While it appears to be quite obvious that the modeling of integrative levels requires an asymmetric relation, because if one level is integrated by another, then the opposite cannot be true (e.g., atoms are integrated by molecules, but molecules are not integrated by atoms), it seems to be much more difficult to meet the condition of a transitive relation. It goes without saying that the principles of organization identified above as being constitutive for integrative levels (i.e., increasing complexity, gradation by specialty, successive parthood, successive dependence, decreasing span, increasing depth, later-in-evolution, later-in-time) are supposed to be transitive relations. But as often noted, transitivity requires a homogeneous way of subdivision along the hierarchy, a requirement that seems to be frequently violated at the price of inconsistent relations of inclusion (Beghtol 2000; Svenonius 2000; Guizzardi 2009; Stock and Stock 2013; Almeida and Baracho 2014). Therefore, it is of utmost importance for the idea of integrative levels to qualify different types of subdivisions.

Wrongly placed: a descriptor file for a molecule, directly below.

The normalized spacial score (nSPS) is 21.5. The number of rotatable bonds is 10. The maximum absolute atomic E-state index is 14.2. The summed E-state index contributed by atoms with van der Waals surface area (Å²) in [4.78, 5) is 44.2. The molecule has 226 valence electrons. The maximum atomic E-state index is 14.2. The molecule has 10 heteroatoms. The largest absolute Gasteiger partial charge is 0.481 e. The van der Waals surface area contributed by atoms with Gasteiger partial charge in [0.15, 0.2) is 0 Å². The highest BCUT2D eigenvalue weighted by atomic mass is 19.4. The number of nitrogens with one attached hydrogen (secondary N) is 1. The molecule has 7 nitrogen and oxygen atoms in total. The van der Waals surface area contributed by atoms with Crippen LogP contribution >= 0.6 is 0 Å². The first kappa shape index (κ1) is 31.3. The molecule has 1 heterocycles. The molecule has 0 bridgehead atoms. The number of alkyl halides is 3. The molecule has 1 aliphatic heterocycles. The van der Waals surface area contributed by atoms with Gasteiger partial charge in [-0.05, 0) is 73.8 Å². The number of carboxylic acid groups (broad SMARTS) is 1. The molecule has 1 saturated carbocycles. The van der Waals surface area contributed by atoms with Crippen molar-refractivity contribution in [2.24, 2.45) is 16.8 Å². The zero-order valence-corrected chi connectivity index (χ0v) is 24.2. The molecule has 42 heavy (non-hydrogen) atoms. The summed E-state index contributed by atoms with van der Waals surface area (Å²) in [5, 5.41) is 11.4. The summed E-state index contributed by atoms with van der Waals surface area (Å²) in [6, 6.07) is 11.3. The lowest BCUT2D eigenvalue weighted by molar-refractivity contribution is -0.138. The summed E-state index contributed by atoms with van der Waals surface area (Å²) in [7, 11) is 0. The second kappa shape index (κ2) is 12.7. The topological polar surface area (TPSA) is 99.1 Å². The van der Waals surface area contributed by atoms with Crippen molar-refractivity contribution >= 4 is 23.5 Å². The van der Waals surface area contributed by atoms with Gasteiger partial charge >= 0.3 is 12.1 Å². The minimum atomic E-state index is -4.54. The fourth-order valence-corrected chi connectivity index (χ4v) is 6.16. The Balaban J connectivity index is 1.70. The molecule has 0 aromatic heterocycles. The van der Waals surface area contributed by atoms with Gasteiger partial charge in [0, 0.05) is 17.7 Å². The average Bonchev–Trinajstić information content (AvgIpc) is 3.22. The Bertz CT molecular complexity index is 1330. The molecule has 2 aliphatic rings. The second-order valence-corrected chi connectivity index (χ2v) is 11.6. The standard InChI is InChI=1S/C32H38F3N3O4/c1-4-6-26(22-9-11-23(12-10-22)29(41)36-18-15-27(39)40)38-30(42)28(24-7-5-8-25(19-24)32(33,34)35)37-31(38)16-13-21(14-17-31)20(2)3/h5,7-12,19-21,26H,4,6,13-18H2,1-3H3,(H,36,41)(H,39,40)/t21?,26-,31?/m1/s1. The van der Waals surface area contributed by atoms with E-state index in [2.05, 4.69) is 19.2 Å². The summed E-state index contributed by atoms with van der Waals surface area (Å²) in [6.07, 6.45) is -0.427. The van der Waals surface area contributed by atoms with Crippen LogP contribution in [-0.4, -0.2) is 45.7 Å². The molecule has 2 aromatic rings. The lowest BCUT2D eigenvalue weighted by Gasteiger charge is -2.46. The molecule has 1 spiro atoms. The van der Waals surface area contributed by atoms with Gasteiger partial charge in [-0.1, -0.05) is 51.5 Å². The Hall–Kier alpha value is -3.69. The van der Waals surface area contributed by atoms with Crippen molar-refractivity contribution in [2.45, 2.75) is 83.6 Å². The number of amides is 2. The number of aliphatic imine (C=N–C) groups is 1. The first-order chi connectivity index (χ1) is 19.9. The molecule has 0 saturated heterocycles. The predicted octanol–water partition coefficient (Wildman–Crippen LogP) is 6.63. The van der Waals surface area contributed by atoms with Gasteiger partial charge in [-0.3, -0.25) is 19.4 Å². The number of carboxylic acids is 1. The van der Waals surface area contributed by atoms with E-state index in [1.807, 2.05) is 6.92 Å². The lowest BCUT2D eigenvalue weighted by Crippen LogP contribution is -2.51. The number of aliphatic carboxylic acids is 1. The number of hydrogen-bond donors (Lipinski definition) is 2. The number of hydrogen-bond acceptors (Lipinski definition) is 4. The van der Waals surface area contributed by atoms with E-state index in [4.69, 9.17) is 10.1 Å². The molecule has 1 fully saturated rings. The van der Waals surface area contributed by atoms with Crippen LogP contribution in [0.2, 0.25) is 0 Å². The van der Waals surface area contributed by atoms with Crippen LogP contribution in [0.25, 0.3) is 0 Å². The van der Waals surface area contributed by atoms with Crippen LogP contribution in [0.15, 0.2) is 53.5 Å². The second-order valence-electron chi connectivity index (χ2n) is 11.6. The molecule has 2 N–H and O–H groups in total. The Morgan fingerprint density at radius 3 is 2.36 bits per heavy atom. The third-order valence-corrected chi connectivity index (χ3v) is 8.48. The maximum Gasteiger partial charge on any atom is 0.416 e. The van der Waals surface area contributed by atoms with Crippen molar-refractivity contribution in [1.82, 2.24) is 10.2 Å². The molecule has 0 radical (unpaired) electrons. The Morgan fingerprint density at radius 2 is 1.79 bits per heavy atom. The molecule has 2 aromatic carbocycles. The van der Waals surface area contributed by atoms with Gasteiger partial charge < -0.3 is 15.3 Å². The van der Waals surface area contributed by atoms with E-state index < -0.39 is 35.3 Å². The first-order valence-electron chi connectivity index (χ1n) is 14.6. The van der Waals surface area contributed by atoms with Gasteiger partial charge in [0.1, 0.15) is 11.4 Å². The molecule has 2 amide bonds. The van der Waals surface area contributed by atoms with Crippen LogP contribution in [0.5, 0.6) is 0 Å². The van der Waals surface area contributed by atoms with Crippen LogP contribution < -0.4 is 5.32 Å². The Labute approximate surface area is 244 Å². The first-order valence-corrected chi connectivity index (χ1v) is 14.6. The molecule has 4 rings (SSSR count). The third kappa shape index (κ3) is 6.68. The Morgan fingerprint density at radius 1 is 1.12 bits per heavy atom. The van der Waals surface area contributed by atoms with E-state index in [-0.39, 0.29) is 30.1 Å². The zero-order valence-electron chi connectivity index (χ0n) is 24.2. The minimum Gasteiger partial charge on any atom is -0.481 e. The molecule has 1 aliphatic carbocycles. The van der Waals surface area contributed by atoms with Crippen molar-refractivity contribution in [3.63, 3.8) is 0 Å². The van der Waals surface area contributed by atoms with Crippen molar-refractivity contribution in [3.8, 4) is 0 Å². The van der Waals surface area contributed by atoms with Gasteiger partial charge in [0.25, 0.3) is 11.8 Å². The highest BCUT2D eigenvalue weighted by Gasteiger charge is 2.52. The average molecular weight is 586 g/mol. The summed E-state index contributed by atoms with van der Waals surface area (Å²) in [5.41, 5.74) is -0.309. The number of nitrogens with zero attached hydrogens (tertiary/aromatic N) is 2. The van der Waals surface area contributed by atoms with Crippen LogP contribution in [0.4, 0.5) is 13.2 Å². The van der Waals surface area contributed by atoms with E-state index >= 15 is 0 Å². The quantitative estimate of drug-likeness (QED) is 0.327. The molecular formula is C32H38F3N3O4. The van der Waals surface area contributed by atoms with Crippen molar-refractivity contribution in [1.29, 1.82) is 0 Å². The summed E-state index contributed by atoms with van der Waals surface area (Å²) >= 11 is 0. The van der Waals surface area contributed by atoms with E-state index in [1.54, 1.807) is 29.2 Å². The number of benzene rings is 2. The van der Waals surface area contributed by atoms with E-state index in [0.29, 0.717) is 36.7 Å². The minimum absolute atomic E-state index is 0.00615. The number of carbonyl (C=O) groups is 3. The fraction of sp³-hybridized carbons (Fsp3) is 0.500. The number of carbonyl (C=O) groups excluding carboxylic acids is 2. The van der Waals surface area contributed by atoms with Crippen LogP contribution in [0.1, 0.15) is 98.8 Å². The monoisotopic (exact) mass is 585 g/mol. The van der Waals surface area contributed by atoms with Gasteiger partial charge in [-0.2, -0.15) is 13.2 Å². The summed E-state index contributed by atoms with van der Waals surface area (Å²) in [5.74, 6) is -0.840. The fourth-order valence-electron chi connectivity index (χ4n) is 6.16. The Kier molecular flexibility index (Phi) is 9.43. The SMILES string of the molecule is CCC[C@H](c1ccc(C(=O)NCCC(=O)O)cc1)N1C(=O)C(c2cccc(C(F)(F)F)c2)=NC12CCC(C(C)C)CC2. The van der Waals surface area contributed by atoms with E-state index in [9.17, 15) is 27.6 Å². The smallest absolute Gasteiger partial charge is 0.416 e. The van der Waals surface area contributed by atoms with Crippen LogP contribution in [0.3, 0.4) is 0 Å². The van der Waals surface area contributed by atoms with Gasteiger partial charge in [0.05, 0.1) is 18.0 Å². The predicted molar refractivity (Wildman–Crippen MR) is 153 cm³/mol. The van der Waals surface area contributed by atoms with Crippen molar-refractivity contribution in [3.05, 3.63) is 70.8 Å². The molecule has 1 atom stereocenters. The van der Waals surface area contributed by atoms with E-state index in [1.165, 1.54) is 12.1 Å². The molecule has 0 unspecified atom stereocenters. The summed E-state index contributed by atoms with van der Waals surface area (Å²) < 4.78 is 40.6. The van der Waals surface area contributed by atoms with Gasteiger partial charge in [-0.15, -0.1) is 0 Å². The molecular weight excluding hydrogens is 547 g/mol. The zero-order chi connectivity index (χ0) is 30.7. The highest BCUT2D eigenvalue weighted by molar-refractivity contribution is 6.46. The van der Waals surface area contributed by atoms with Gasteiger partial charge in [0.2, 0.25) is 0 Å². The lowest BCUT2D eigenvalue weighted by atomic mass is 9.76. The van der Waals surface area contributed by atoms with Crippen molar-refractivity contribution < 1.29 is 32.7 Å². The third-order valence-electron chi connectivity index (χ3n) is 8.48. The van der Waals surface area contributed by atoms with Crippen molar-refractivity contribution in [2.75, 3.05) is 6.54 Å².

In this regard, a first basic distinction is usually made between genus-species relations based on → logical division and part-whole relations based on structural or partitive division (Frické 2016), also known by the following terminological distinctions: is-a-kind-of relation vs. is-a-part-of relation (Stock and Stock 2013, 554, 555), generic relation vs. partitive relation (Broughton et al. 2005, 144), class inclusion vs. merological inclusion (Winston, Chaffin, and Herrmann 1987, 435), hyponym-hyperonym relation vs. meronym-holonym relation (Stock and Stock 2013, 552, 555), specification hierarchy vs. scale hierarchy (Salthe 1991, 260), subsumptive hierarchy vs. compositional hierarchy (Salthe 2009, 88), or taxonomy vs. partonomy (Beghtol 2000, 315). On one hand, a genus-species relation can be defined by a concept and its subordinated concept that inherits all properties attributed to its superordinated concept. On the other hand, a part-whole relation can be defined by an item and its superordinated item that integrates the structure or organization of its subordinated item as an integral part (Stock and Stock 2013; Frické 2016). As stressed by Beghtol (2000), both types of subdivision are often combined within the same KOS and the failure to distinguish them encourages ambiguity since the same set of foci (e.g., heart, liver, lungs) can be interpreted in terms of both a genus-species facet (e.g., kind of organs) or a part-whole facet (e.g., parts of bodies).